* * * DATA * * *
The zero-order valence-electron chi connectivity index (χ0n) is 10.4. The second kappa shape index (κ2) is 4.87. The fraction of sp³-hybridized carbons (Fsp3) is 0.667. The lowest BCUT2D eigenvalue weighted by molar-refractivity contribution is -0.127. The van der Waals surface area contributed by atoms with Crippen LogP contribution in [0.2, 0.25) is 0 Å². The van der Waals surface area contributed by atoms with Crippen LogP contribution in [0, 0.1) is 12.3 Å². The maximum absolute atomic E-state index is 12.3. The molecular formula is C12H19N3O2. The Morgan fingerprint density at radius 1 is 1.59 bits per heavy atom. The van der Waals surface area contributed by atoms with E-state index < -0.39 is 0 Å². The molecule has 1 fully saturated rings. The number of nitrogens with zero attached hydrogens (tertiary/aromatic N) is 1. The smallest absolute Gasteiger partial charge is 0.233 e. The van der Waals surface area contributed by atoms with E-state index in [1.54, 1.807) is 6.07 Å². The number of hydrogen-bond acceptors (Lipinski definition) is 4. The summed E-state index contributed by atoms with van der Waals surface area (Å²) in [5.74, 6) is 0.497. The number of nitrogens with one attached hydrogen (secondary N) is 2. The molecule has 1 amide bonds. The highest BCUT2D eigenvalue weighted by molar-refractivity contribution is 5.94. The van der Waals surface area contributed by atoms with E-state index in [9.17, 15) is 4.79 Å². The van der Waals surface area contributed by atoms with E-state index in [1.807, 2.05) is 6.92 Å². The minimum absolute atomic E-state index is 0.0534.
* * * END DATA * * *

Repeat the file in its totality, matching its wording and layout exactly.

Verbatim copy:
The zero-order valence-electron chi connectivity index (χ0n) is 10.4. The second kappa shape index (κ2) is 4.87. The fraction of sp³-hybridized carbons (Fsp3) is 0.667. The lowest BCUT2D eigenvalue weighted by molar-refractivity contribution is -0.127. The van der Waals surface area contributed by atoms with Crippen LogP contribution in [0.2, 0.25) is 0 Å². The van der Waals surface area contributed by atoms with Crippen LogP contribution in [0, 0.1) is 12.3 Å². The maximum absolute atomic E-state index is 12.3. The molecular formula is C12H19N3O2. The Morgan fingerprint density at radius 1 is 1.59 bits per heavy atom. The van der Waals surface area contributed by atoms with E-state index < -0.39 is 0 Å². The molecule has 1 fully saturated rings. The number of nitrogens with zero attached hydrogens (tertiary/aromatic N) is 1. The smallest absolute Gasteiger partial charge is 0.233 e. The van der Waals surface area contributed by atoms with E-state index in [1.54, 1.807) is 6.07 Å². The number of hydrogen-bond acceptors (Lipinski definition) is 4. The summed E-state index contributed by atoms with van der Waals surface area (Å²) in [5.74, 6) is 0.497. The number of nitrogens with one attached hydrogen (secondary N) is 2. The molecule has 1 amide bonds. The highest BCUT2D eigenvalue weighted by molar-refractivity contribution is 5.94. The van der Waals surface area contributed by atoms with E-state index in [9.17, 15) is 4.79 Å². The van der Waals surface area contributed by atoms with E-state index in [1.807, 2.05) is 6.92 Å². The minimum absolute atomic E-state index is 0.0534.